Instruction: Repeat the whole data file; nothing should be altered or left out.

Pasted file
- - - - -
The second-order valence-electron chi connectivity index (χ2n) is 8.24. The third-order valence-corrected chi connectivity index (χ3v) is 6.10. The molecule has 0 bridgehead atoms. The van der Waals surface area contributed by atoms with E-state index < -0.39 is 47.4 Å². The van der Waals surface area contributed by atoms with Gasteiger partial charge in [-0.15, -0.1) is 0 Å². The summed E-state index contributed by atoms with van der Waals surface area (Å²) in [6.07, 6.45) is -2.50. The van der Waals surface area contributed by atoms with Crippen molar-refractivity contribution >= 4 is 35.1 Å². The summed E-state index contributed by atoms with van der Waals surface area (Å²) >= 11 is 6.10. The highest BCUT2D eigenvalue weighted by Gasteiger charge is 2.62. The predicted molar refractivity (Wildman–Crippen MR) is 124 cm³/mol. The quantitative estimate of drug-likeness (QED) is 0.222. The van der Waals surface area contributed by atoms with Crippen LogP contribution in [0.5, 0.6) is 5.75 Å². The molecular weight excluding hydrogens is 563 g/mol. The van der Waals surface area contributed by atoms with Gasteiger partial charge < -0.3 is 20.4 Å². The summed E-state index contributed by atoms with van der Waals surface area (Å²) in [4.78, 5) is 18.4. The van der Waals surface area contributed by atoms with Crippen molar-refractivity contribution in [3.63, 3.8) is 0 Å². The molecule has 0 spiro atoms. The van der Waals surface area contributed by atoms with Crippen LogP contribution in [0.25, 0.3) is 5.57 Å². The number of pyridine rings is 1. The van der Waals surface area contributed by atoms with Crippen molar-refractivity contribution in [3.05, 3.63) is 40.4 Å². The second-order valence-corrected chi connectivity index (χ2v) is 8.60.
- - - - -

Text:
The second-order valence-electron chi connectivity index (χ2n) is 8.24. The third-order valence-corrected chi connectivity index (χ3v) is 6.10. The molecule has 0 bridgehead atoms. The van der Waals surface area contributed by atoms with E-state index < -0.39 is 47.4 Å². The van der Waals surface area contributed by atoms with Gasteiger partial charge in [-0.15, -0.1) is 0 Å². The summed E-state index contributed by atoms with van der Waals surface area (Å²) in [6.07, 6.45) is -2.50. The van der Waals surface area contributed by atoms with Crippen molar-refractivity contribution >= 4 is 35.1 Å². The summed E-state index contributed by atoms with van der Waals surface area (Å²) >= 11 is 6.10. The highest BCUT2D eigenvalue weighted by Gasteiger charge is 2.62. The predicted molar refractivity (Wildman–Crippen MR) is 124 cm³/mol. The quantitative estimate of drug-likeness (QED) is 0.222. The van der Waals surface area contributed by atoms with Crippen LogP contribution in [0.5, 0.6) is 5.75 Å². The molecular weight excluding hydrogens is 563 g/mol. The van der Waals surface area contributed by atoms with Gasteiger partial charge < -0.3 is 20.4 Å². The summed E-state index contributed by atoms with van der Waals surface area (Å²) in [4.78, 5) is 18.4. The van der Waals surface area contributed by atoms with Crippen molar-refractivity contribution in [3.63, 3.8) is 0 Å². The molecule has 0 spiro atoms. The van der Waals surface area contributed by atoms with Crippen LogP contribution in [0.25, 0.3) is 5.57 Å². The number of pyridine rings is 1. The van der Waals surface area contributed by atoms with Crippen molar-refractivity contribution in [3.05, 3.63) is 40.4 Å². The second-order valence-corrected chi connectivity index (χ2v) is 8.60.